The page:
Re: X-Rayed film

From: Pip Chodorov (email suppressed)
Date: Sun Jun 15 2008 - 14:15:05 PDT

Here's some airport advice: If you tell them you are a "professional"
- that is the key word - and that you are pushing your stock to be
developed at 2000ASA - and it helps to stick some of that yellow
"Do-Not-Xray" tape on the film boxes, then chances are good that
they'll call a police officer and do a hand check. They tend to
believe what you say about the ASA regardles of what is written on
the box. As soon as I say "professional" they wrinkle their eyebrows,
consult their superiors and try and help out. Unless their superior
is cranky and couldn't care less.

I noticed the new super-8 packaging for Tri-X and Ektachrome 64 say
"Protect from heat and x-ray" on the box. Kodachrome boxes never
mentioned that, and none of the 100-ft 16mm load boxes mention that
even today for newer stocks. The security officers look for that
notice if you insist that the film should not be x-rayed. They'll
argue with you if it does not say that. Get the tape.

Another good trick is always to carry a dud cartridge you don't care
about, then say that this one is only 400 ASA but the others are 2000
and shouldn't be x-rayed. As long as you seem honest and are allowing
one or two to go through, they like to believe there is a good reason
the others should be hand-checked. (In some cases that means opening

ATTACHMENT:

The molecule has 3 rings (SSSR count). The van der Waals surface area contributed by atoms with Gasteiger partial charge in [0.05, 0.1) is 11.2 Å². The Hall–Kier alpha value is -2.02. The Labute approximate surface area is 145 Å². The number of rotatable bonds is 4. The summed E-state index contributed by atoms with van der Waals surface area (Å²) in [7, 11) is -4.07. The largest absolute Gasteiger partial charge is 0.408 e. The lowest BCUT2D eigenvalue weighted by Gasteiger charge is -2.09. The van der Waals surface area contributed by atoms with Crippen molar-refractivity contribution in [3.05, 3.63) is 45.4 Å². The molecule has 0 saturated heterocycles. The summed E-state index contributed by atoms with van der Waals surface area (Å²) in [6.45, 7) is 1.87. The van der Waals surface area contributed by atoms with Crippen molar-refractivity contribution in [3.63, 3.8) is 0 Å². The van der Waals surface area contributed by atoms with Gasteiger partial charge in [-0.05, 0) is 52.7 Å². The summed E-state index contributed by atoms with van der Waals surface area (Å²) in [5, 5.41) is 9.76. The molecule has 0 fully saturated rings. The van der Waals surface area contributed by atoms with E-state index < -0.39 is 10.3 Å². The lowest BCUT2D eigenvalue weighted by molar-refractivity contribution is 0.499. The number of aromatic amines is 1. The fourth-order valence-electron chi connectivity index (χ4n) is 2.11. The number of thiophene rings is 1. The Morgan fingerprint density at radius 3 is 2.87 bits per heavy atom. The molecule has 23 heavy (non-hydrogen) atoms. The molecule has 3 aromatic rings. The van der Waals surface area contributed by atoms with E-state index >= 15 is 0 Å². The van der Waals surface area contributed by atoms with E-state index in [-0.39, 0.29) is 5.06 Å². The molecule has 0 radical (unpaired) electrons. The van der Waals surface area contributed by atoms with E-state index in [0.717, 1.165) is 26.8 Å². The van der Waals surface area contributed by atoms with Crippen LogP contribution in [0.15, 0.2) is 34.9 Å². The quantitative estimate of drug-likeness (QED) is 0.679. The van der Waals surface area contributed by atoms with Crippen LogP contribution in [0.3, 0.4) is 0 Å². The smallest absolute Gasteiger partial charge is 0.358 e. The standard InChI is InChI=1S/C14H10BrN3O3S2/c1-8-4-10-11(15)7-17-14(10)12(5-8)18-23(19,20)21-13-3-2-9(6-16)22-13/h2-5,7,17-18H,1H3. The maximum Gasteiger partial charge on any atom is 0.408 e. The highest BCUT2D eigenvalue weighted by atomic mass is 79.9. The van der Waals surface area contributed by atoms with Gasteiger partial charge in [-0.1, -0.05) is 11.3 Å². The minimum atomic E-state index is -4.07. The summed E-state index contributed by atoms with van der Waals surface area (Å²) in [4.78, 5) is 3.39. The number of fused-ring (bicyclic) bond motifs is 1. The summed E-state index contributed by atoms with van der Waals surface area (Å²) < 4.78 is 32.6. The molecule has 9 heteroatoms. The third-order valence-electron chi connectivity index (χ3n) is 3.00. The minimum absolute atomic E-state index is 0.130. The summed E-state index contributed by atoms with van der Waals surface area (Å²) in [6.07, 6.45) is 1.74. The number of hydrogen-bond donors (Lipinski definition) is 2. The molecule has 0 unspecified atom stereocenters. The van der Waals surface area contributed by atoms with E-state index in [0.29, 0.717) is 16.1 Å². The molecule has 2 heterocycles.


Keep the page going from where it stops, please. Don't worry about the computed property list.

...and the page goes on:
each one and showing the first few inches of raw film.)

Don't use lead envelopes - they'll only crank up the xrays to see
what's inside.

When carrying a splicer, pack it vertically so they will be seeing
the blades from the top down.

And if it has to go through the machine, the film will probably be
OK. James Schneider made a nice film this year showing the effects of
hundreds of passes through the heavy duty machines. By the 16th or
32nd pass you begin to see the image turning white, but 2-4 passes
are still relatively OK.

-Pip Chodorov

At 18:34 +0300 14/06/08, Ekrem Serdar wrote:
>Puts my cold heart to rest. Asking politely has never failed me in
>the U.S, and never before here either. Yet once the person says,
>despite all your protesting niceties, "Sir, we've been trained in
>this", something in me decides to stay quiet.

For info on FrameWorks, contact Pip Chodorov at <email suppressed>.